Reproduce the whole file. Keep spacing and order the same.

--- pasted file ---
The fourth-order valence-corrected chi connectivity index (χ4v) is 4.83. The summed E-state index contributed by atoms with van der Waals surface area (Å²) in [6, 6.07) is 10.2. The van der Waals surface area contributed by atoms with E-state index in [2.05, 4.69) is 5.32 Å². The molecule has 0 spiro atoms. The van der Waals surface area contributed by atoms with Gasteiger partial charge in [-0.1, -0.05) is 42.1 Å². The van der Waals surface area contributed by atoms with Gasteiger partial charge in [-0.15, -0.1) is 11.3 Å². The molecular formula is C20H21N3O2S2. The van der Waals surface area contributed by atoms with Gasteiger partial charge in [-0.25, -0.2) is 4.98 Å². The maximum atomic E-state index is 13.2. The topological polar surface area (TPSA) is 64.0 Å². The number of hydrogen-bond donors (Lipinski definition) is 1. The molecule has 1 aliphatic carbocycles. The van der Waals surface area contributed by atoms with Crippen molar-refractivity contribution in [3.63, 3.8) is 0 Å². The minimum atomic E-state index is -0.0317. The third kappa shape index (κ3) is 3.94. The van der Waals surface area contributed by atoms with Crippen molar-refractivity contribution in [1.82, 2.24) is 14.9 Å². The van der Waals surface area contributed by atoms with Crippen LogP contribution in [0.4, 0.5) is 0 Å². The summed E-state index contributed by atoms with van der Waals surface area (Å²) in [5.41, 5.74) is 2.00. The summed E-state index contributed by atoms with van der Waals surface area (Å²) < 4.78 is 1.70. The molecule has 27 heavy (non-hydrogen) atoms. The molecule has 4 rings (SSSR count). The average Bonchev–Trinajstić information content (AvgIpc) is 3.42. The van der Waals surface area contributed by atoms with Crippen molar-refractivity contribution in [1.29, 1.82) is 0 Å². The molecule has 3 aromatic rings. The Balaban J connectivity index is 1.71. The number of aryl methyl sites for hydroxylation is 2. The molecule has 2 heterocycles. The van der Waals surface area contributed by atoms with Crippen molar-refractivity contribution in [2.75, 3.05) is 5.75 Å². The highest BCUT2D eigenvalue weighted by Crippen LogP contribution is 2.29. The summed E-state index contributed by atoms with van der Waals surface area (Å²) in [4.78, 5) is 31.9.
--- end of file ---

The fourth-order valence-corrected chi connectivity index (χ4v) is 4.83. The summed E-state index contributed by atoms with van der Waals surface area (Å²) in [6, 6.07) is 10.2. The van der Waals surface area contributed by atoms with E-state index in [2.05, 4.69) is 5.32 Å². The molecule has 0 spiro atoms. The van der Waals surface area contributed by atoms with Gasteiger partial charge in [-0.1, -0.05) is 42.1 Å². The van der Waals surface area contributed by atoms with Gasteiger partial charge in [-0.15, -0.1) is 11.3 Å². The molecular formula is C20H21N3O2S2. The van der Waals surface area contributed by atoms with Gasteiger partial charge in [-0.25, -0.2) is 4.98 Å². The maximum atomic E-state index is 13.2. The topological polar surface area (TPSA) is 64.0 Å². The number of hydrogen-bond donors (Lipinski definition) is 1. The molecule has 1 aliphatic carbocycles. The van der Waals surface area contributed by atoms with Crippen molar-refractivity contribution in [3.63, 3.8) is 0 Å². The minimum atomic E-state index is -0.0317. The third kappa shape index (κ3) is 3.94. The van der Waals surface area contributed by atoms with Crippen molar-refractivity contribution in [1.82, 2.24) is 14.9 Å². The van der Waals surface area contributed by atoms with Crippen LogP contribution in [0.4, 0.5) is 0 Å². The summed E-state index contributed by atoms with van der Waals surface area (Å²) in [5.41, 5.74) is 2.00. The summed E-state index contributed by atoms with van der Waals surface area (Å²) < 4.78 is 1.70. The molecule has 27 heavy (non-hydrogen) atoms. The molecule has 4 rings (SSSR count). The average Bonchev–Trinajstić information content (AvgIpc) is 3.42. The van der Waals surface area contributed by atoms with Crippen molar-refractivity contribution in [1.29, 1.82) is 0 Å². The molecule has 3 aromatic rings. The Balaban J connectivity index is 1.71. The number of aryl methyl sites for hydroxylation is 2. The molecule has 2 heterocycles. The van der Waals surface area contributed by atoms with Crippen molar-refractivity contribution in [2.75, 3.05) is 5.75 Å². The highest BCUT2D eigenvalue weighted by Crippen LogP contribution is 2.29. The summed E-state index contributed by atoms with van der Waals surface area (Å²) in [4.78, 5) is 31.9.